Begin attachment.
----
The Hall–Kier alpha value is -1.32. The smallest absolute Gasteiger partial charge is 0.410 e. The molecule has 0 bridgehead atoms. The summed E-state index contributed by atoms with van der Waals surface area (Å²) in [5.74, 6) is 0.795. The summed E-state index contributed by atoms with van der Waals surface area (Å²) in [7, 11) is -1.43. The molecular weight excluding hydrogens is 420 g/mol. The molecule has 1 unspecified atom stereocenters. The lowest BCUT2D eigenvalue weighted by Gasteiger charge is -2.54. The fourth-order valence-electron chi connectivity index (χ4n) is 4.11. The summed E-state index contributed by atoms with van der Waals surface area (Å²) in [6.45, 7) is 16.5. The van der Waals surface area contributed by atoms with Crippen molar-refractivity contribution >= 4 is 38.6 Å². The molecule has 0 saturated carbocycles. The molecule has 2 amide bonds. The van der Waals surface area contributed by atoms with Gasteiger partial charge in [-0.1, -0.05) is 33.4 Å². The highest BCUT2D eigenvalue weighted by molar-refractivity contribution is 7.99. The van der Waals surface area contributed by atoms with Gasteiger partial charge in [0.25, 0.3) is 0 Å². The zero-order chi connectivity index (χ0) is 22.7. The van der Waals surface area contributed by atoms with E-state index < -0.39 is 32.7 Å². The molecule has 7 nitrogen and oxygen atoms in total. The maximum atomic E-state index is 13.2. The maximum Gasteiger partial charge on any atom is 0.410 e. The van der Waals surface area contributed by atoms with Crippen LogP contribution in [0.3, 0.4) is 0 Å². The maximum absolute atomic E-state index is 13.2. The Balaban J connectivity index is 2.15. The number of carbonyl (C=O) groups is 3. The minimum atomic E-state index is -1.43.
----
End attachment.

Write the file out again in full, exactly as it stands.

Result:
The Hall–Kier alpha value is -1.32. The smallest absolute Gasteiger partial charge is 0.410 e. The molecule has 0 bridgehead atoms. The summed E-state index contributed by atoms with van der Waals surface area (Å²) in [5.74, 6) is 0.795. The summed E-state index contributed by atoms with van der Waals surface area (Å²) in [7, 11) is -1.43. The molecular weight excluding hydrogens is 420 g/mol. The molecule has 1 unspecified atom stereocenters. The lowest BCUT2D eigenvalue weighted by Gasteiger charge is -2.54. The fourth-order valence-electron chi connectivity index (χ4n) is 4.11. The summed E-state index contributed by atoms with van der Waals surface area (Å²) in [6.45, 7) is 16.5. The van der Waals surface area contributed by atoms with Crippen molar-refractivity contribution >= 4 is 38.6 Å². The molecule has 0 saturated carbocycles. The molecule has 2 amide bonds. The van der Waals surface area contributed by atoms with Gasteiger partial charge in [-0.1, -0.05) is 33.4 Å². The highest BCUT2D eigenvalue weighted by molar-refractivity contribution is 7.99. The van der Waals surface area contributed by atoms with Gasteiger partial charge in [0.25, 0.3) is 0 Å². The zero-order chi connectivity index (χ0) is 22.7. The van der Waals surface area contributed by atoms with E-state index < -0.39 is 32.7 Å². The molecule has 7 nitrogen and oxygen atoms in total. The maximum atomic E-state index is 13.2. The maximum Gasteiger partial charge on any atom is 0.410 e. The van der Waals surface area contributed by atoms with Crippen LogP contribution in [0.3, 0.4) is 0 Å². The maximum absolute atomic E-state index is 13.2. The Balaban J connectivity index is 2.15. The number of carbonyl (C=O) groups is 3. The minimum atomic E-state index is -1.43.